"I had expected to feel joy but instead felt a confusion of sorrow, or maybe fear, for it seemed that my life was a hungry story and I its source, and with this kiss I had now begun to deliver myself into the words." (Evalina, page 20)
Book Description (from amazon.com): The unsolved murder of a farm family still haunts the white small town of Pluto, North Dakota, generations after the vengeance exacted and the distortions of fact transformed the lives of Ojibwe living on the nearby reservation. Part Ojibwe, part white, Evelina Harp is an ambitious young girl prone to falling hopelessly in love. Mooshum, Evelina's grandfather, is a repository of family and tribal history with an all-too-intimate knowledge of the violent past. And Judge Antone Bazil Coutts, who bears witness, understands the weight of historical injustice better than anyone. Through the distinct and winning voices of three unforgettable narrators, the collective stories of two interwoven communities ultimately come together to reveal a final wrenching truth.
"When we are young, the words are scattered all around us. As they are assembled by experience, so also are we, sentence by sentence, until the story takes shape." (Evalina, page 268)
My Thoughts: The Plague of Doves by Louise Erdrich (HarperCollins Publishers, 2008) reads like a deeply patterned quilt. Each square, just like each character, has their own story to tell, yet each are connected to form the one story that haunted a town for generations.
Set in and around U.S. reservation territory, the Plague of Doves revolves around the murder of an entire family save a baby, and the American Indians who are wrongly accused and hanged for the crime. The murder has become legend in the town of Plato and Erdrich takes the reader on a journey with many twists and turns. We are introduced to a bevy of interesting and troubled characters, each struggling to find their place in a present defined by the past. We discover the story through the eyes of several different characters as the narrators rotate throughout the book.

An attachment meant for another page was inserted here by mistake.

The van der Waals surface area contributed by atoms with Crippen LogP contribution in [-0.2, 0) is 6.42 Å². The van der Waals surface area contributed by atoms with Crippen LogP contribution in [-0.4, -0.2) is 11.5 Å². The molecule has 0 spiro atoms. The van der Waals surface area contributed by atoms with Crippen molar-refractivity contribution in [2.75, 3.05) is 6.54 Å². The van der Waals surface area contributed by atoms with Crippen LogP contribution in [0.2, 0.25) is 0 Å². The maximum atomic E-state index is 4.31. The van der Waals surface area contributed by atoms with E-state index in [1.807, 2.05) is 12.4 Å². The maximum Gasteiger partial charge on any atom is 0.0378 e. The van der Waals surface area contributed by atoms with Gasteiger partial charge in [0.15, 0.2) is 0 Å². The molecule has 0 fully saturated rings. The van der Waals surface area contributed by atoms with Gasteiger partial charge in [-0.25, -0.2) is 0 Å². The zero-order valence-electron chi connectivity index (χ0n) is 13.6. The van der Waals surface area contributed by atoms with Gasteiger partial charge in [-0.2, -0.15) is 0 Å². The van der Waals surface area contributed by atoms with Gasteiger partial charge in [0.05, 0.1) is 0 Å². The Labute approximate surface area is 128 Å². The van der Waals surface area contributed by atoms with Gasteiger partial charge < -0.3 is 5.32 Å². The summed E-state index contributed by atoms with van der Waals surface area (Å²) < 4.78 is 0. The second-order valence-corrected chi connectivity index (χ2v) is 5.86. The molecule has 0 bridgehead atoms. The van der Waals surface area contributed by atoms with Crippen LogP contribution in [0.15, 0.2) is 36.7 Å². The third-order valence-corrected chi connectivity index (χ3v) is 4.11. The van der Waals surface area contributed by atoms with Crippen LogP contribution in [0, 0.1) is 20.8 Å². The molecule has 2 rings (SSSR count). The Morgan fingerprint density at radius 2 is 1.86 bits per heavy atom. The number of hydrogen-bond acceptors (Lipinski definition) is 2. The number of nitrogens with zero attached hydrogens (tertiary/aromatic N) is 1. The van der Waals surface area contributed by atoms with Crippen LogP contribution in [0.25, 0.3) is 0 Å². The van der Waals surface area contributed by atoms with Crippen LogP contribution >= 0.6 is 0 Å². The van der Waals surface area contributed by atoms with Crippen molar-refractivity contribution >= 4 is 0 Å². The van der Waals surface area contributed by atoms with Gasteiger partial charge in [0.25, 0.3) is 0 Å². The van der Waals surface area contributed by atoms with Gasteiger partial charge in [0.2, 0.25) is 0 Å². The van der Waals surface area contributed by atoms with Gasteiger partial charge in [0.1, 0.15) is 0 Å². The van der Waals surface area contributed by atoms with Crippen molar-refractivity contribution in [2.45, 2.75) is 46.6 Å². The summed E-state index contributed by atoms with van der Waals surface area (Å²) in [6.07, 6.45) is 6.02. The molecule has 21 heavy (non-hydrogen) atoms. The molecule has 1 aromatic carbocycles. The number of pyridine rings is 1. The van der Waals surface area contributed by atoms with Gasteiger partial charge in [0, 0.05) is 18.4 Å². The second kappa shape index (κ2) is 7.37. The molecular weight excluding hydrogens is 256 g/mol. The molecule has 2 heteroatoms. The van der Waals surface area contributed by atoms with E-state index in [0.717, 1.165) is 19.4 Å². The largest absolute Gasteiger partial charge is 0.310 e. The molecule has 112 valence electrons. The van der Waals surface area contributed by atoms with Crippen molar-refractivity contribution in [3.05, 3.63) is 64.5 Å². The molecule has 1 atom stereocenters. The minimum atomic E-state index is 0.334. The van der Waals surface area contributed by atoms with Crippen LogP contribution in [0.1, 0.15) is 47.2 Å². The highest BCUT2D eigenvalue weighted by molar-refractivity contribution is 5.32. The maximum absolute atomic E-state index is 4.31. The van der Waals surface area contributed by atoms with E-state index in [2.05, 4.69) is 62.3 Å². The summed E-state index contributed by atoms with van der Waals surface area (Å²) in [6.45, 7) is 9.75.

Erdrich's writing is exquisite. There is a romantic quality to the telling of this heavy and powerful tale. In the final chapter, the circle is completed, connecting all points. Each character's relationship and role is fully revealed as we are given the final missing pieces to this intricate puzzle. The Plague of Doves is a book you need to digest slowly, enjoying the evolution of story to legend when left in the hands of a very gifted writer.
|Photo by Paul Emmel|
Erdrich is widely acclaimed as one of the most significant writers of the second wave of the Native American Renaissance. In 2009, her novel The Plague of Doves was a finalist for the Pulitzer Prize for Fiction. In November 2012, she received the National Book Award for Fiction for her novel The Round House.
She is also the owner of Birchbark Books, a small independent bookstore in Minneapolis that focuses on Native American literature and the Native community in the Twin Cities.